Grad school: all work and no play?
Grad school is unlike any other job. Half school, half work, it is a concept that evades many. I don’t know about you, but for me it is a subject that comes up at every family reunion or at gatherings with non-grad-student friends. A combination of questions are often asked, with my responses usually unsuccessful in providing comprehension to my friends and family. Is it school? Is it work? When will you be done “school” ? Are you paid? Why are you doing it? How? These questions are undoubtedly all valid interrogations, but they are sometimes hard to answer and explain, on my part at least. So what do I end up telling family and friends? I tell them that it is both school and work. It is school in the sense that I still have “school-type” obligations, such as completing one or two classes, attending mandatory seminars and conferences, preparing seminars and presentations, and so on.
However, grad school is also work (hard work at that!), as can be testified by any worthy grad student. Within the boundaries defined by our research projects, we have to design experiments, optimize protocols, perform said experiments, analyze data, consider the implications of our results and inevitably ponder the meaning of life in general. All that is hard work. We have a supervisor, sometimes even two, to which we are essentially working for. Sure, most graduate students, especially at the doctorate level, are pretty independent in the experiments they choose to do, but we nonetheless have to stay within the confines of our thesis topics. Something I am still getting used to is that sometimes your supervisor will want you to go in a specific direction for your project, but your judgements regarding your results make you doubt that this is the ideal route to take. In other words, you might want to go one way when you supervisor wants you to go the other. As graduate students, do we maintain our position or are we somewhat obligated to follow their lead since they are, after all, our bosses? I think the best answer is that it depends on the supervisor. All these internal dilemmas are also endeavors in themselves. I sometimes, probably after a long extenuating day at work, feel that PIs see us not as students, but as little minions necessary to complete projects, publish papers and submit grants. But I am deviating from the topic of interest: research vis-à-vis family and friends. Trying to explain the complexities of the “school versus work” concept and other similar inquiries can be challenging. The most important thing, for me at least, is to convey to my loved ones that what I am doing makes me happy and is highly motivating for me, and that yes, I am getting paid, so I am able to make a living for myself. That should be enough to alleviate their worries. The why and how I have just answered. I do research in grad school because I am passionate about it, I find it ultimately stimulating and motivating, and want to further pursue my knowledge and education. The how… well, with courage, time and patience.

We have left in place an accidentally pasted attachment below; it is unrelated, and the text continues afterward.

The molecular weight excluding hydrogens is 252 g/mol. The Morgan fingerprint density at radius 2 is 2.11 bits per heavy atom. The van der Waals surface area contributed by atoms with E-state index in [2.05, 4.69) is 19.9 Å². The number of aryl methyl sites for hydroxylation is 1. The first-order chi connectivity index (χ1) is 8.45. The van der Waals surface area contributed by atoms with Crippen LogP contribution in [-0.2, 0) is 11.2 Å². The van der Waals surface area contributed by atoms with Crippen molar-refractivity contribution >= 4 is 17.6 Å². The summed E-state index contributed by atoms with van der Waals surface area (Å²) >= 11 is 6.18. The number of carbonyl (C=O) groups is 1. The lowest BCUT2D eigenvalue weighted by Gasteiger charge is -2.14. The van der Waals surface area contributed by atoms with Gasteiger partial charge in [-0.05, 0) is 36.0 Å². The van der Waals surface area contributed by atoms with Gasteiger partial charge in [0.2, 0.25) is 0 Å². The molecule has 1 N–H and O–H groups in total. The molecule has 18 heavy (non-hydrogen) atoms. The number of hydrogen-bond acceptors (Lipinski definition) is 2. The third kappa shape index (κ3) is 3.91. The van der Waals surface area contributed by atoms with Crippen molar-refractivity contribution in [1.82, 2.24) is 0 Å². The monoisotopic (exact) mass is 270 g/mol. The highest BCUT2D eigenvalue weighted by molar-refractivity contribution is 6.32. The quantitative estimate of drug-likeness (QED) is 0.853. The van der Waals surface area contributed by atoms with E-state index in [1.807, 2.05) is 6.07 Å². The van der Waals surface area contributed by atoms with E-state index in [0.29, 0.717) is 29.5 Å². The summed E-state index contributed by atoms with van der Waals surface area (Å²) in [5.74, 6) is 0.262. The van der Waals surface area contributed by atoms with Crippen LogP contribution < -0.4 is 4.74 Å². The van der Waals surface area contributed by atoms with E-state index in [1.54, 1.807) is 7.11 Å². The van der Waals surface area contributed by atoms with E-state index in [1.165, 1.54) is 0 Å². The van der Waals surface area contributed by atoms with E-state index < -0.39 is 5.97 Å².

Another quirk with my family with regards to the pursuit of my doctorate degree is that several of my family members are relentlessly convinced that I will become a medical doctor (M.D.) as opposed to a doctor of philosophy (Ph.D.). Not to state the obvious, but for them, a doctor is a doctor. In other words, a person whose job is to treat the problems of others and save lives. In my opinion, Ph.D’s do just that, but at a different and fundamental level. I have attempted for years to convince them otherwise, but some do not (or do not want to) understand. No matter. I am content in what I am doing and that alone should enable them to support me in my pursuit of knowledge.
The great tragedy of science – the slaying of a beautiful hypothesis by an ugly fact. – Thomas H. Huxley